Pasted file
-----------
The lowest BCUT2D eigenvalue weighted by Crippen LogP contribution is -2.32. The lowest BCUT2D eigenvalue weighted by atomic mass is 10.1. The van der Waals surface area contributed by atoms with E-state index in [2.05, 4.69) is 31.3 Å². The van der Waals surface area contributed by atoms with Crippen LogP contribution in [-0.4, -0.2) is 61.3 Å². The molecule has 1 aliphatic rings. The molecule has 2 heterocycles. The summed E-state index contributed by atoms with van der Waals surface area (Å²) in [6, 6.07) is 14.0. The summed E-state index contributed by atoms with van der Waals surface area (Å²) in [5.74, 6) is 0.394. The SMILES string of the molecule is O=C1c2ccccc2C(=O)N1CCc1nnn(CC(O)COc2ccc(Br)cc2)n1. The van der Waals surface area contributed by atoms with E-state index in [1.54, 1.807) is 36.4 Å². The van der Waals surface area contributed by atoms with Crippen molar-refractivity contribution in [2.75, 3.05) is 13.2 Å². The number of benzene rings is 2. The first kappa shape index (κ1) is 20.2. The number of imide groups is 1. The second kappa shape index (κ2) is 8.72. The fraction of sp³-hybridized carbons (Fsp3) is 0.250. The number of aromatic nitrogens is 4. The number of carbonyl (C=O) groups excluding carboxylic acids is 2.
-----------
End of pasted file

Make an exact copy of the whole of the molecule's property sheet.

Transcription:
The lowest BCUT2D eigenvalue weighted by Crippen LogP contribution is -2.32. The lowest BCUT2D eigenvalue weighted by atomic mass is 10.1. The van der Waals surface area contributed by atoms with E-state index in [2.05, 4.69) is 31.3 Å². The van der Waals surface area contributed by atoms with Crippen LogP contribution in [-0.4, -0.2) is 61.3 Å². The molecule has 1 aliphatic rings. The molecule has 2 heterocycles. The summed E-state index contributed by atoms with van der Waals surface area (Å²) in [6, 6.07) is 14.0. The summed E-state index contributed by atoms with van der Waals surface area (Å²) in [5.74, 6) is 0.394. The SMILES string of the molecule is O=C1c2ccccc2C(=O)N1CCc1nnn(CC(O)COc2ccc(Br)cc2)n1. The van der Waals surface area contributed by atoms with E-state index in [1.54, 1.807) is 36.4 Å². The van der Waals surface area contributed by atoms with Crippen molar-refractivity contribution in [2.75, 3.05) is 13.2 Å². The number of benzene rings is 2. The first kappa shape index (κ1) is 20.2. The number of imide groups is 1. The second kappa shape index (κ2) is 8.72. The fraction of sp³-hybridized carbons (Fsp3) is 0.250. The number of aromatic nitrogens is 4. The number of carbonyl (C=O) groups excluding carboxylic acids is 2.